Asylum opens with our hero on a dive into a sun without a spaceship, highlighting the point that it’s not where you are, it’s how you got there that’s important. Keith was captured by aliens from a routine night on security duty, narrowly escaped being eaten, and took refuge by lucky chance in a cave occupied by artificially intelligent all-atmosphere suits that had taken a few millennia break from existence. When he defends one of these inanimate suits from damage at the hands of his pursuers, they intervene to save his life, triggering an abrupt turn in his life plans.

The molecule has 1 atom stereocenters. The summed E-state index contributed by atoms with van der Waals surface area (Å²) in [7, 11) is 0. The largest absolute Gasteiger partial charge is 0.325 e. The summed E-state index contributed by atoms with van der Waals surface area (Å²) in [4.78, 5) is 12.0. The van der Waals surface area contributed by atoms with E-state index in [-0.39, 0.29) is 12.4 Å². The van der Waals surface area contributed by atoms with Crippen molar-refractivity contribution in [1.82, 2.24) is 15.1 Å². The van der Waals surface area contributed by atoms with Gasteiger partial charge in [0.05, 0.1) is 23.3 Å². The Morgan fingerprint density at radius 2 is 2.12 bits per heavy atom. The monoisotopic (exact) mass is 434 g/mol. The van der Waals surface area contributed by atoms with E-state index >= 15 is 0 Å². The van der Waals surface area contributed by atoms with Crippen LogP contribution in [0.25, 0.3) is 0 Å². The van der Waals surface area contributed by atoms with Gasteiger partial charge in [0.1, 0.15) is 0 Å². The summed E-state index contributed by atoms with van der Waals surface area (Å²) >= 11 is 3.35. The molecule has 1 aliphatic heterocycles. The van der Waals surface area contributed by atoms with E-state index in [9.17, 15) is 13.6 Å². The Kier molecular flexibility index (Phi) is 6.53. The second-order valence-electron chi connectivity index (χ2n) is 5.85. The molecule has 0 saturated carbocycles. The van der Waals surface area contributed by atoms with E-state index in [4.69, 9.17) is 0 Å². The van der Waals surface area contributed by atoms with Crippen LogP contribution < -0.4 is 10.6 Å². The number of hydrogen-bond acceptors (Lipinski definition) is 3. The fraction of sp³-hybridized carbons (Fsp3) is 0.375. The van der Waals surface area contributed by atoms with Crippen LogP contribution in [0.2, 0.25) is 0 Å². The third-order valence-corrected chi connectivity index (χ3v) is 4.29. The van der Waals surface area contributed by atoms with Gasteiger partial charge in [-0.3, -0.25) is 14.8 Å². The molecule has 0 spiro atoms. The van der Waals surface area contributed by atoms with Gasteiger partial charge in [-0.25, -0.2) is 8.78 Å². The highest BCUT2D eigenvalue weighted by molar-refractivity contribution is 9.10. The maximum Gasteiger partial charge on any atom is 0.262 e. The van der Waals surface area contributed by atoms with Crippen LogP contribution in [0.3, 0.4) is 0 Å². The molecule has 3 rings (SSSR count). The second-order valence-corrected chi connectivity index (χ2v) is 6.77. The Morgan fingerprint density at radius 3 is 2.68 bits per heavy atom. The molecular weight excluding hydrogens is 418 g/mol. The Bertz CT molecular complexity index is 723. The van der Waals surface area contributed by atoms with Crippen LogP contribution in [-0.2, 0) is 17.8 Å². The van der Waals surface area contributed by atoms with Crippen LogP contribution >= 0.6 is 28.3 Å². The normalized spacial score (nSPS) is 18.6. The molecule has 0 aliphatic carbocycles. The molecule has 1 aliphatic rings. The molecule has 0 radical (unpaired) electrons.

Keith McDonald exhibits an entertainingly bloody-minded sense of humour in his writing, as well as some interesting twists on the alien abduction theme. However, overall I found Asylum would have benefited from a bit more time in edits. While the basic story was strong, constant technical issues in the writing prevented me, by and large, from suspending my disbelief long enough to get into the book, and the hero’s tendency to fight with music blasting over his headphones should by rights have got him killed long before he took a dive into a star, especially as it became something of a theme for the story. I’d have to rate this as a read with a lot of potential that needs more work to deliver on that promise.